The paucity of information about Tallis the man is tied to the fact that we have much less information about Tallis’s music than we would like. This is the case with many composers throughout history. But questions about dating, performance practice, patronage, and so on are sometimes even more opaque concerning Tallis’s oeuvre.
This lack of solid information is an issue when one listens to Tallis’s famous Spem in alium. Discussions of what Tallis intended and how he heard the work performed (if he did) have to be strewn with “might have”s and “possibly”s. But some of us want to believe that Tallis intended the work to be performed (and did perform it) in the octagonal banqueting hall of Nonsuch Palace, which was the country residence of Thomas Howard, 4th Duke of Norfolk. I have long had the sense that Spem in alium’s forty-voice wall of sound is meant to be experienced as something more than a mere wall. The Nonsuch banqueting hall had
“four first-floor balconies, which might have tempted the composer to indulge in a spatial, as well as purely musical, conception. [Tallis probably] designed his music to be heard ‘in the round’, with the listener seated within the circle of performers. … [T]he exchanges between different choirs ‘acquire a more structural significance, for they take on the quality of a pair of intersecting “cantoris/decani”-like dialogues, the first operating between left and right, the second between front and back’ [J. Milsom, “English Polyphonic Style in Transition: A Study of the Sacred Music of Thomas Tallis” (diss., U. of Oxford, 1983), i, 190]; the music may also be shown to ‘rotate’ around a circle if the choirs are positioned in a particular way. Tallis’s command of pacing and texture is also consummate: reduced sections are driven by expositions of characterful imitative ideas.”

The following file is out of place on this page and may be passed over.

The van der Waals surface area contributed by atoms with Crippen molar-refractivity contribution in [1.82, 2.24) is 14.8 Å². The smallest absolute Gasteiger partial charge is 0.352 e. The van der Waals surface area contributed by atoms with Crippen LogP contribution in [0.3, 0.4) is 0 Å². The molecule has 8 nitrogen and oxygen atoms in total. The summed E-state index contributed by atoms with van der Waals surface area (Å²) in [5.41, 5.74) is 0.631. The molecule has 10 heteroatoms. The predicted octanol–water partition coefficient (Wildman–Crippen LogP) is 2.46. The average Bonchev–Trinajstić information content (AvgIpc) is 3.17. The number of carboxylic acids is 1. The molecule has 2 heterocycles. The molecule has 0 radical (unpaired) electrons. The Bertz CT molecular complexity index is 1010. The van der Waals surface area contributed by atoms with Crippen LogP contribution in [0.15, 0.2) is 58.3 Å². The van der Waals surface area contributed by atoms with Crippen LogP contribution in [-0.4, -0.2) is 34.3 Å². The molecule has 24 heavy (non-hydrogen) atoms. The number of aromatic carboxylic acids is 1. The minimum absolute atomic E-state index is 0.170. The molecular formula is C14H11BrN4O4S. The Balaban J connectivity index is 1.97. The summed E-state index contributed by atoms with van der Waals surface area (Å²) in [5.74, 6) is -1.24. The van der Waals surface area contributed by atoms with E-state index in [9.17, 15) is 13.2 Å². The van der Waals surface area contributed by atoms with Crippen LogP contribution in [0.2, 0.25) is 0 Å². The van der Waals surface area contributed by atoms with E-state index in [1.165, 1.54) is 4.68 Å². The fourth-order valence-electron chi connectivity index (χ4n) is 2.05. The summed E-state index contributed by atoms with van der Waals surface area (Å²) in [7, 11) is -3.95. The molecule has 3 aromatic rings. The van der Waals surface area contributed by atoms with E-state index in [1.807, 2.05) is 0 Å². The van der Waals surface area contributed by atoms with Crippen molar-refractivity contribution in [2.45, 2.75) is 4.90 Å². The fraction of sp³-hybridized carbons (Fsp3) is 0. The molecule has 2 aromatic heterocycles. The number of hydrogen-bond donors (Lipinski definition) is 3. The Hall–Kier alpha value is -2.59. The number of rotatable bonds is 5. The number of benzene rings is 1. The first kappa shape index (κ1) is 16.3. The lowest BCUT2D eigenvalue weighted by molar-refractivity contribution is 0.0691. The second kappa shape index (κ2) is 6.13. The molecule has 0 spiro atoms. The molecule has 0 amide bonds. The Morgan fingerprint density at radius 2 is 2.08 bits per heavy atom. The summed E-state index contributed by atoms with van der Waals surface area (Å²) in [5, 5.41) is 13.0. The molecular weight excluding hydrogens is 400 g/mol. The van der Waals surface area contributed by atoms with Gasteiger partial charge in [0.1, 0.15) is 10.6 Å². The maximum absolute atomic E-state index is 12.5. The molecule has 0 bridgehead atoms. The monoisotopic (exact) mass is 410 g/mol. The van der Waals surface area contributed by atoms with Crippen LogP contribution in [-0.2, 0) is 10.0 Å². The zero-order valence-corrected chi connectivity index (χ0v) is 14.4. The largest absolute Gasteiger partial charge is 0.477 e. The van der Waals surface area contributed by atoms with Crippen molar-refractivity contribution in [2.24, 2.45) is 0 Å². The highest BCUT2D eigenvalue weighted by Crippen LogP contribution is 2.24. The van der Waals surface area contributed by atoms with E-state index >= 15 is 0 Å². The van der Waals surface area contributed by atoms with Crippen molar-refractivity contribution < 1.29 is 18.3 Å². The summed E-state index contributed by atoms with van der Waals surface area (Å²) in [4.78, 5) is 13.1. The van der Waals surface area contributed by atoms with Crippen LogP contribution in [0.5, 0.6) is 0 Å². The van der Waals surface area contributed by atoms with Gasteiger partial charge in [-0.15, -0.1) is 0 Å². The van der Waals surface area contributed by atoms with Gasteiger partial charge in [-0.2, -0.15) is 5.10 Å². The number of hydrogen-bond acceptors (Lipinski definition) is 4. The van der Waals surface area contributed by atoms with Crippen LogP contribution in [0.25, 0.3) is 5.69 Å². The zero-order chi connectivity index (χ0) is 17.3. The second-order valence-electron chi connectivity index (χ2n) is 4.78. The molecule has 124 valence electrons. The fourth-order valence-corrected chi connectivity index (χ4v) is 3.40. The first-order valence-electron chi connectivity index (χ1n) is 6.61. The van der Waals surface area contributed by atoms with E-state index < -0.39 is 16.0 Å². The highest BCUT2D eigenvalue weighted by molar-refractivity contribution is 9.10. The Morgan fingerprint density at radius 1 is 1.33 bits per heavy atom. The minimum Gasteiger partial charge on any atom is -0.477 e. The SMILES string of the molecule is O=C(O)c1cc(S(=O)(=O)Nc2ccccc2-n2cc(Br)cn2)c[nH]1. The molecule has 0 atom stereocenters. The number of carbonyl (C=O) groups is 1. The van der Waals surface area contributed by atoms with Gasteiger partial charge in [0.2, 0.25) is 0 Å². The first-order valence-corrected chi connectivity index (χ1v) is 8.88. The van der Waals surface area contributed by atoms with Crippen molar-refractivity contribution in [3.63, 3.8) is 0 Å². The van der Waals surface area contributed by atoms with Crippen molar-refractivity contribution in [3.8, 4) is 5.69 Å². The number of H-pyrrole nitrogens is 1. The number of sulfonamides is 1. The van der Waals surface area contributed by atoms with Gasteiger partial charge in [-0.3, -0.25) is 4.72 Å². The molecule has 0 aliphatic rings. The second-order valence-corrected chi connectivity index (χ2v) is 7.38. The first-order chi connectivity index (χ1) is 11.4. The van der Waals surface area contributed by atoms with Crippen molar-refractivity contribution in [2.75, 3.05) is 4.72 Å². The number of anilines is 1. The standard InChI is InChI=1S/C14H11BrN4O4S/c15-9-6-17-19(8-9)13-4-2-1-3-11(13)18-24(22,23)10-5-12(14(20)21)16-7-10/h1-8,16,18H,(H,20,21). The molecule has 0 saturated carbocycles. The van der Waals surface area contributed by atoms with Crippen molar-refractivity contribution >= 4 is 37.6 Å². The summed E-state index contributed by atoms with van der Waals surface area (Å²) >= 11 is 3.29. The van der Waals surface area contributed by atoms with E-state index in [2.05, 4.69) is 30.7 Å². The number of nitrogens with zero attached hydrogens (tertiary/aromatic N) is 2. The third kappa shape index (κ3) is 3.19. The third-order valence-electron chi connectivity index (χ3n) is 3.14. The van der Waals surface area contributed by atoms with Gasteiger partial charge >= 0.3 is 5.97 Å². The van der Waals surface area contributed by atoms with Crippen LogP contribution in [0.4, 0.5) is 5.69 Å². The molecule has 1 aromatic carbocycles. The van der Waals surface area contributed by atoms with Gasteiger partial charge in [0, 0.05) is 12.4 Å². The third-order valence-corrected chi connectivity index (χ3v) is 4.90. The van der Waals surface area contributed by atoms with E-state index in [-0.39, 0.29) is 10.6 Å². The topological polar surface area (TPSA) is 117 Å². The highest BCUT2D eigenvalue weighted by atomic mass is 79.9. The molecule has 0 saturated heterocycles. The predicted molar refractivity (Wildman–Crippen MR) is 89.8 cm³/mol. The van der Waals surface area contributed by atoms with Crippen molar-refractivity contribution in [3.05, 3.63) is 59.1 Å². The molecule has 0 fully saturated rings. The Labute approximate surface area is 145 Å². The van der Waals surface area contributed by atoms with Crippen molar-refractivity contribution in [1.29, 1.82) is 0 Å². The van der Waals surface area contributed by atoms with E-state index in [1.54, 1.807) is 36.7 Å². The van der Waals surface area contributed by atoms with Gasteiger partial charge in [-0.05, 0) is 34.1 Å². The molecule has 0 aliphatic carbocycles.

Aside from Tallis’s accomplishments as a leading light in Renaissance music and among England’s Tudor Masters, his contribution to the Anglican choral heritage is immense both because of the craftsmanship of each composition taken singly and because Tallis’s superior skill allowed him to move back and forth through the “bewildering variety of genres” to which he had to contribute as liturgico-musical demands and expectations fluctuated. As the Grove entry on Tallis puts it,
“In his Latin-texted works Tallis transmuted the inherited musical language of pre-Reformation England and in adapting it contributed to its survival for another generation; in his Anglican music he established the formal and stylistic norms of an entirely new repertory that, under reforming pressures, might have fallen into drabness. Through all its changes the English court and Church were fortunate to have the music of Tallis as their ornament.”
Brother John-Bede Pauley, O.S.B.
O God most glorious, whose praises art sung night and day by thy saints and angels in heaven: We offer thanks for Thomas Tallis, whose music hath enriched the praise that thy Church offers thee here on earth. Grant, we pray thee, to all who are touched by the power of music such glimpses of eternity that we may be made ready to join thy saints in heaven and behold thy glory unveiled for evermore; through Jesus Christ our Lord, who livest and reignest with thee and the Holy Spirit, one God, for ever and ever. Amen.